Questions I get all the time:

Q: So what is happening with Uniti now?

A: Uniti will now rest for some years. I still intend on producing the Uniti One, but I want to do it with my own money, not investors. That means I need to play the game of capitalism in a broader sense for a while. But I'll probably pick it up again in the future.

Q: What were the main causes behind Uniti's failure?

A: After much reflection, it was 3 things that were the main causes:

1. It was too risky and capital-intensive for institutional investors in Europe, and we were ill-equipped at the time to raise the billions of dollars needed to pull it off.

2. I did not prioritize my health and wellness. I just charged on, with no sleep, living in the office for months, and putting only company objectives first. I was constantly traveling, and constantly raising capital. The burden was huge but I was obsessed so I just kept on pushing for years on end. In this state, it is difficult to maintain the mental clarity needed for success. So, for any entrepreneurs that read this: prioritizing your health is a part of your job and you need to take it seriously.

3. COVID really messed us up. In Q4 of 2019, we allowed people to order the Uniti One vehicle in parallel to building it, with a very tight schedule and budget to deliver the production-intent version. This would further validate the market so that once built, we had a strong case for our investment roadshow that we had planned and booked in London. Unfortunately at this time, we were told that we couldn't get any parts shipped as most of our suppliers were in Hubei province, China - ground zero for COVID-19. Given our budget at the time, we couldn't afford the alternatives made locally in the UK. Our investment round was cancelled, we couldn't get to London and everything was locked down - our supply chain basically vanished overnight.

Q: Why didn't you pivot?

A: "We did. We shifted to a model in which we could leverage the existing vehicle platform of another large Chinese manufacturer, and just add our unique technology and design. This vehicle would be called the Uniti Zero, the precursor to the Uniti One, and this strategy was communicated to investors at our annual general meeting who agreed that it was our only shot. We did follow through with that vehicle build and got the car on road legally in Sweden. But unfortunately, that deal ended up falling through on account of financial constraints on both sides and our time kept running out.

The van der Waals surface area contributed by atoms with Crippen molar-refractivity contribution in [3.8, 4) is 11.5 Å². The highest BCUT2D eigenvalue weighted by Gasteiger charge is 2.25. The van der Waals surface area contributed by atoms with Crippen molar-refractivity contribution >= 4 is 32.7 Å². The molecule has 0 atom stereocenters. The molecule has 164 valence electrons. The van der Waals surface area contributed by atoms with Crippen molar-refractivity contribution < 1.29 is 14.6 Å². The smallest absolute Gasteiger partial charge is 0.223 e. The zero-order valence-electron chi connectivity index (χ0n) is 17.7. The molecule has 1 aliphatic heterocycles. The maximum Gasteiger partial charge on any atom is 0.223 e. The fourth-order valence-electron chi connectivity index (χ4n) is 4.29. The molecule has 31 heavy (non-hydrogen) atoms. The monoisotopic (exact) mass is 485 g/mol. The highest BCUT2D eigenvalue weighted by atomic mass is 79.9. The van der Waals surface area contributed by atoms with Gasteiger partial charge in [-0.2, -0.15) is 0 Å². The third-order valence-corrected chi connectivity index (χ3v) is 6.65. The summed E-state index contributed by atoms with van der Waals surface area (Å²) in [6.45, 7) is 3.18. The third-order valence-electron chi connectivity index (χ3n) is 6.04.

Q: The press often glorified you, once even calling you the Elon Musk of Europe. But at the end, they vilified you, once even naming you the Elisabeth Holmes of Europe. What was that like?

A: "Truth be told, I'm nothing like either Musk or Holmes. The media, in their quest for sensationalism and ad revenue, in today's wildly competitive landscape, has to amplify the extremes to get the clicks. But I've always known that dealing with it is simply the price of admission if you want to put yourself out there and play at this level."

Q: What have you done since shutting down Uniti?

A: "We did make an attempt to revive the project, but it was not the right time and did not have the right team so that attempt was quite short lived. I sailed over 20,000 km from Sweden, down the coast of Europe, across the Atlantic ocean and all around the Carribean (despite having never sailed before!). At the time of this writing, I'm sitting aboard my yacht in the Rio Dulce river, Guatemala. I've assembled a team and we are busy building solutions to problems in the world ever day."

Q: So what do you do now?

A: "My team and I work with entrepreneurs and brands around the world. We specialize in helping our clients gain clarity, eliminate obstacles that impede growth, and help them to reach their full potential. Most of our clients are Americans, and they call it 'rainmaking', but really it's just creating leverage by using ai and automation, aligning product, market, brand, and messaging, and then accelerating in a systematic way. We focus on increasing revenue and profitability, and given our background, this usually also means gaining investment or creating a liquidity event for the firm. Other than that I do various speaking engagements and producing content to share some of what I've learned."